This book is dedicated to Judy Knapp, a good friend and TOPS pal who has faced her MS diagnosis fearlessly and has fought back for decades. Her bravery and tenacity are an inspiration to everyone who knows her.
“Touch me like that again, Romeo, and I won’t be responsible for my actions,” warned Sierra Griffin, glaring at her boss. While holding a plated dinner, she waited for him to take a step back. When he moved aside, she set the customer’s meal on the spotless pass-through under the lights.
“Come on, babe. You love it,” insisted Romeo, owner of the fine-dining restaurant and lounge that carried his name. “You know I can’t resist you.” He reached over Sierra’s shoulder and snagged a piece of red pepper off the stir-fry.
“You’ve got to be kidding me,” she muttered in frustration while she slid the ruined food into the garbage can and slammed the plate on the metal counter beside the dishwasher. She wiped her hands on the white cotton apron protecting her spotless chef’s coat. As the restaurant’s executive chef, Sierra insisted on perfection from herself and her staff, and she didn’t mind pitching in to help cook on busy evenings.
“Hey, you’re costing me money, babe,” complained Romeo, standing with his pudgy hands on his broad hips.
“Sue me,” muttered Sierra. “I’m not sending anything out of this kitchen that you’ve dug your mitts into.”
“I stole a pepper and I only touched that one piece.”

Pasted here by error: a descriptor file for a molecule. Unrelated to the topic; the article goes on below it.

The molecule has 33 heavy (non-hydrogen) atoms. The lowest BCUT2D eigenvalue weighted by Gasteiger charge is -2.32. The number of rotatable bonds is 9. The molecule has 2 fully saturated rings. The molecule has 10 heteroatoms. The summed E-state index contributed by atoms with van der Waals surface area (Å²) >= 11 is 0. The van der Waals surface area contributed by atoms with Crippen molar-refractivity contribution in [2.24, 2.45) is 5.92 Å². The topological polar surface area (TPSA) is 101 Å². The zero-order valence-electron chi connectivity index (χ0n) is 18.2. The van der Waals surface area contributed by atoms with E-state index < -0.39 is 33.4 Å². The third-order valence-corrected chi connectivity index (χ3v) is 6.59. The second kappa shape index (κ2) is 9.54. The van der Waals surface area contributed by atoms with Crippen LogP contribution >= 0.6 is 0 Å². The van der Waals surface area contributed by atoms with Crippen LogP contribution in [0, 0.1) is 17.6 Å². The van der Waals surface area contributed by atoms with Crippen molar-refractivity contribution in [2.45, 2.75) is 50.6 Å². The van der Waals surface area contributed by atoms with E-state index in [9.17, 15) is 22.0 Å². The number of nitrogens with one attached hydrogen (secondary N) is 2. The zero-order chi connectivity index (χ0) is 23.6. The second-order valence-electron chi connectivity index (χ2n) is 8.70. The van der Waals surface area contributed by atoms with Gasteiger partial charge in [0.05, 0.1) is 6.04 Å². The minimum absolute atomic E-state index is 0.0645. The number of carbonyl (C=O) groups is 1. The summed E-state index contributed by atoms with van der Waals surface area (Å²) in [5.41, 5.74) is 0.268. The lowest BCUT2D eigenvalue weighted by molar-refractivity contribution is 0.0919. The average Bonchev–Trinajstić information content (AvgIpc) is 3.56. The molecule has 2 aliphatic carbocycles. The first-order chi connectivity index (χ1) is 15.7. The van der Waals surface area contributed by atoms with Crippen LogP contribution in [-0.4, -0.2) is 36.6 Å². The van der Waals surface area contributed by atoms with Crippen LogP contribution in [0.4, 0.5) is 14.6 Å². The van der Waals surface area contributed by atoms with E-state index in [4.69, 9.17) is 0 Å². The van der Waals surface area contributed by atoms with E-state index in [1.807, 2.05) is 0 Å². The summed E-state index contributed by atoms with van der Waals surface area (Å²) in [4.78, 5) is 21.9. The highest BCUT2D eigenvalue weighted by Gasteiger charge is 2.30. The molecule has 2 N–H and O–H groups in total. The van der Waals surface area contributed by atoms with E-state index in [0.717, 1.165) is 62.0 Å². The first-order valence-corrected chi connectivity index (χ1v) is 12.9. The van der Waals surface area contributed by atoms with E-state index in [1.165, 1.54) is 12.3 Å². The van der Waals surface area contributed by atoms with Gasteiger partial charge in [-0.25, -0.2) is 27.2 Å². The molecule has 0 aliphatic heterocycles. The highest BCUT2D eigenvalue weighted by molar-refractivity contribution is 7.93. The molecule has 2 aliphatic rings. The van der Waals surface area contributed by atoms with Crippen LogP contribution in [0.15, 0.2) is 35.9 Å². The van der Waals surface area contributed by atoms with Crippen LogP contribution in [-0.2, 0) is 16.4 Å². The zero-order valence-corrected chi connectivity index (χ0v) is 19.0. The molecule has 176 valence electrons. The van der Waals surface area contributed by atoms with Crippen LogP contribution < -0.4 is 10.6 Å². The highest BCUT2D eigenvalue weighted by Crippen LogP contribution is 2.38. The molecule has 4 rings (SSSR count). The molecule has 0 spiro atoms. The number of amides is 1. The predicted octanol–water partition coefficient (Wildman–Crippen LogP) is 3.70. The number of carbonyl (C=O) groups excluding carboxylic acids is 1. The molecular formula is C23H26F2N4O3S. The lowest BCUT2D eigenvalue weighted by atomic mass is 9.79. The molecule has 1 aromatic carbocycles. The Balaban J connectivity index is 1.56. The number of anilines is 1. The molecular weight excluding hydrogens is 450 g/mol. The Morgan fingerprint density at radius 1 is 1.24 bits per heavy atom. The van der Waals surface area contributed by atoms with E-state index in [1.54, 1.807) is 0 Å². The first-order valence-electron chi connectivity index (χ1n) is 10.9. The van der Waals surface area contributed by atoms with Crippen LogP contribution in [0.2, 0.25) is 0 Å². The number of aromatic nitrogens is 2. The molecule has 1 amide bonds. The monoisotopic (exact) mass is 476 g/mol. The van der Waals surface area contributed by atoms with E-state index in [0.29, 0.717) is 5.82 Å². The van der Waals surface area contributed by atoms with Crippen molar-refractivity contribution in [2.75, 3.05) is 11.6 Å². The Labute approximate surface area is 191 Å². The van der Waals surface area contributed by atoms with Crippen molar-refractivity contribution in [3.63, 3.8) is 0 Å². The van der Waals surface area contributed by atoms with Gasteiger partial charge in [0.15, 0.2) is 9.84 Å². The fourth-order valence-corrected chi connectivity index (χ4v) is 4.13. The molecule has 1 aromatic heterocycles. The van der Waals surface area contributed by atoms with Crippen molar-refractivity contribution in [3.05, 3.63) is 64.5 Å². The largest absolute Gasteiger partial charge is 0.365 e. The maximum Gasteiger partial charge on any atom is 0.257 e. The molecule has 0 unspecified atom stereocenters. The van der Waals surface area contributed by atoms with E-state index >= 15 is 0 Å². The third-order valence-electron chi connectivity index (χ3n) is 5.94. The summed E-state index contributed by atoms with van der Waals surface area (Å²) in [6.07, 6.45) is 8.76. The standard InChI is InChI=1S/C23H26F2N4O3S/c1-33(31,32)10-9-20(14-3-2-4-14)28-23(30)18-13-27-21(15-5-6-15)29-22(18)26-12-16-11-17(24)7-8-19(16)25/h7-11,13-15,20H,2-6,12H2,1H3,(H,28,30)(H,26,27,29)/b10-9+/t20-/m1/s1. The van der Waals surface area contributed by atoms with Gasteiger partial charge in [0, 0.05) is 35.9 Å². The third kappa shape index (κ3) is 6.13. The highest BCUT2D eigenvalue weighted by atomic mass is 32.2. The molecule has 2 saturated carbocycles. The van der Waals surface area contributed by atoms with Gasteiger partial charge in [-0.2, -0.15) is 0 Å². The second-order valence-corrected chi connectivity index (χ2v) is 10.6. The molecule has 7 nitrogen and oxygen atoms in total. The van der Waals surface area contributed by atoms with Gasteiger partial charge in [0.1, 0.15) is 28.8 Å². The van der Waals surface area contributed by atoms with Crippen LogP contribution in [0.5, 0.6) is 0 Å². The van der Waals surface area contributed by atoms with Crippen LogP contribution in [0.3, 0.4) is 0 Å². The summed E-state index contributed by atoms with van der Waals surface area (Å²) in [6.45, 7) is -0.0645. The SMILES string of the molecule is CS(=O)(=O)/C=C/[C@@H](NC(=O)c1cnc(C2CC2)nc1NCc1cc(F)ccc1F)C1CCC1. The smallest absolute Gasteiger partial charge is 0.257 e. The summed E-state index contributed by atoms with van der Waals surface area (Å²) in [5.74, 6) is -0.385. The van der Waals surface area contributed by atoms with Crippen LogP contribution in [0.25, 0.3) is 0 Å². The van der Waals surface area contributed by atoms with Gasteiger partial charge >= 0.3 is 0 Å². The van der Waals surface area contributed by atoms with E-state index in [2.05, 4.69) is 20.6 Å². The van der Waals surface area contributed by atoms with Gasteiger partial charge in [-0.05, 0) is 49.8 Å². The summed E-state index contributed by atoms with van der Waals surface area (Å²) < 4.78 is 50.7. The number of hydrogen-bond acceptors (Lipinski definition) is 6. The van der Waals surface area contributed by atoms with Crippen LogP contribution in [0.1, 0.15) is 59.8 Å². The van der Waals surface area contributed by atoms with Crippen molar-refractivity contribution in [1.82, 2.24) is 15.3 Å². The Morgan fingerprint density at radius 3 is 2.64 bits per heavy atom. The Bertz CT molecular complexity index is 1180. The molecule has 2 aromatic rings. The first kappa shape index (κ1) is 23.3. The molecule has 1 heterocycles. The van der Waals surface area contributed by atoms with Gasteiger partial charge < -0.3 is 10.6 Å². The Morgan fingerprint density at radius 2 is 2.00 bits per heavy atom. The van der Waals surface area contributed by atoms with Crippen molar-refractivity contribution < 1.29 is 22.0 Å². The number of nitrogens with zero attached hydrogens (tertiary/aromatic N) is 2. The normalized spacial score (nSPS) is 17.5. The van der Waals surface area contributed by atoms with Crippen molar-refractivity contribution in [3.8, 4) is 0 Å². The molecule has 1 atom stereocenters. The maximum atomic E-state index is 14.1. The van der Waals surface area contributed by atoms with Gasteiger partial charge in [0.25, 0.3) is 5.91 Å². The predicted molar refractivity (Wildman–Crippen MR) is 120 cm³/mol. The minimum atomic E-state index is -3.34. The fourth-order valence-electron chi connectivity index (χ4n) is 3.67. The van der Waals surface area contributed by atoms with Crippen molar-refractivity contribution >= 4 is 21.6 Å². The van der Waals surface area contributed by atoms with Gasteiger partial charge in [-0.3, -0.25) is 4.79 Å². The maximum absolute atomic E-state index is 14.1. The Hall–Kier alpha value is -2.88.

“I’ll explain that to the health inspector next time he visits.” Sierra noted the stunned expressions on her staff’s faces. “Get busy, please. There’s a full house out there. Do you want the orders to start backing up?”
The kitchen staff leapt into action, busied themselves at their assigned stations.
“My, you’re touchy tonight. Wrong time of the month?” whispered Romeo, crossing his arms and resting them atop his substantial middle.
Sierra ignored the infuriating man. She adjusted her chef’s hat with the back of her hand and returned her attention to the top-of-the-line gas range in front of her. For the hundredth time she asked herself why she’d endured this nonsense for the past six months. No executive chef in her right mind should tolerate any man patting her butt or whispering x-rated innuendos in her ear.
“Martin, another stir-fry 9-1-1, please.”
“Right away, Chef.”
Cursing under her breath, Sierra removed the cover from a steaming pot of vegetable beef soup and tossed the lid onto the counter. Several heads jerked up. The staff glanced in her direction and then returned to their work. Damn Romeo anyway! She never lost her temper in the kitchen, and she felt her face redden. Was Romeo ever going to accept the fact she wasn’t interested in him, and there would never be anything personal between them? If she condoned violence and thought it would do any good, she would have slammed him up side the head with the pot lid in hopes that he’d get the idea. She tasted the soup, nodded in approval, and set the spoon in a tub of dirty dishes as a busboy passed by.